A few weeks back, I decided that I will not participate in the Mongol Derby.
I had been avoiding the relevant questions for a few months but finally had the courage to face them. By this, I mean, being brave enough to stop and manage not only what it meant but how it made me feel and how I perceived myself for taking this decision.
And it was ugly. It was not a hard decision, it was a heartbreaking process I had to go through and accept because for me it meant failure. Failure to try, to train, to be resilient, to push through. It was also failing the people who supported and believed in me. It was not being disappointed but being the disappointment.
Part of this process was also stating clearly the reasons for cancelling my participation and weighing if overall they really made sense or I was just backing up because I couldn't handle the unpredictability of life at the moment. A few things became clear. Unlike a true athlete, I can't train for extended period of times without certainty that the race will happen for me (it will happen for sure, but whether or not I, personally, can make it is another story).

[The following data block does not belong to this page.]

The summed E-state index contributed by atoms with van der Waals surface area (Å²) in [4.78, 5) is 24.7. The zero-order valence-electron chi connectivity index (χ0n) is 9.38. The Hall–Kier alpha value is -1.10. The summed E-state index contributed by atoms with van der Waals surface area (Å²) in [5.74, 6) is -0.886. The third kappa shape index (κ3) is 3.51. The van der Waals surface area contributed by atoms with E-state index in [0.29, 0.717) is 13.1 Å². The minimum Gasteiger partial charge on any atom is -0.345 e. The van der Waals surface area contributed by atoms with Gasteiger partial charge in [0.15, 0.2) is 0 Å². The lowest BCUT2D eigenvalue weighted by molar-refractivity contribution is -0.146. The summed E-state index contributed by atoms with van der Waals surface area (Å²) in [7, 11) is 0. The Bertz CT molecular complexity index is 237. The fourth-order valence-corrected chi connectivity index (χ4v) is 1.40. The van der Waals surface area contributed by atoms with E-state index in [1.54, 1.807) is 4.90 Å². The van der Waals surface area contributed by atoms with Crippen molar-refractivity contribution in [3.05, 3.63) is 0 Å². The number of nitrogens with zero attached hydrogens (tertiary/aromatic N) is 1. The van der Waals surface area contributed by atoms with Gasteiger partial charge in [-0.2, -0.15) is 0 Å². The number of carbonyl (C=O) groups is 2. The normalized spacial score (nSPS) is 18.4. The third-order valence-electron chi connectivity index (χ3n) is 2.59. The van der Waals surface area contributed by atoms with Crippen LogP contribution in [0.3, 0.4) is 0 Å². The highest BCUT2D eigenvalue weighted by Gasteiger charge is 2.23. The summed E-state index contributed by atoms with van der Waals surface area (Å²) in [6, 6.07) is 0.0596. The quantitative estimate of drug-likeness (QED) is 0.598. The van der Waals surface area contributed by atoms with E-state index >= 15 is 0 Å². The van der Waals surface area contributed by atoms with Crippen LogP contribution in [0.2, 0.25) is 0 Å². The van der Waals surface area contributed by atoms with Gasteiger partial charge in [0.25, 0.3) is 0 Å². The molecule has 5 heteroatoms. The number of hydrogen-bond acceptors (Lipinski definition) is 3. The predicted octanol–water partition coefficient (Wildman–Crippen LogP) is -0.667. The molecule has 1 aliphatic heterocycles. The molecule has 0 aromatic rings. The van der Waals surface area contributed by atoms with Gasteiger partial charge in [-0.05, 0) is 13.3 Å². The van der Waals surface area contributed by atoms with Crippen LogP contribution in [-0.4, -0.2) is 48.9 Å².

2022 seemed too far, yet too close. When the borders finally open up here, visiting friends and family will be my priority before I can dedicate myself to a such an adventure.
In summary, was I ready to participate in the Mongol Derby next year?
The short answer is no. With no understanding of the travel restrictions and/or forecast of its easing from/to Singapore, it means getting to Mongolia still feels like a world away. I am not pessimistic, I'm being cautious. In July 2020, I strongly believed that in a year's time we would have managed the crisis at hand. And here we are, with the most recent restrictions just being lifted.
So what's next? For now, accepting the situation, my decision and being able to say it out loud (hence me writing about it in a public space). Giving myself the space to be disappointed while celebrating my achievements along the way. Welcoming failure however I define it and learning from it. And of course, keeping on riding.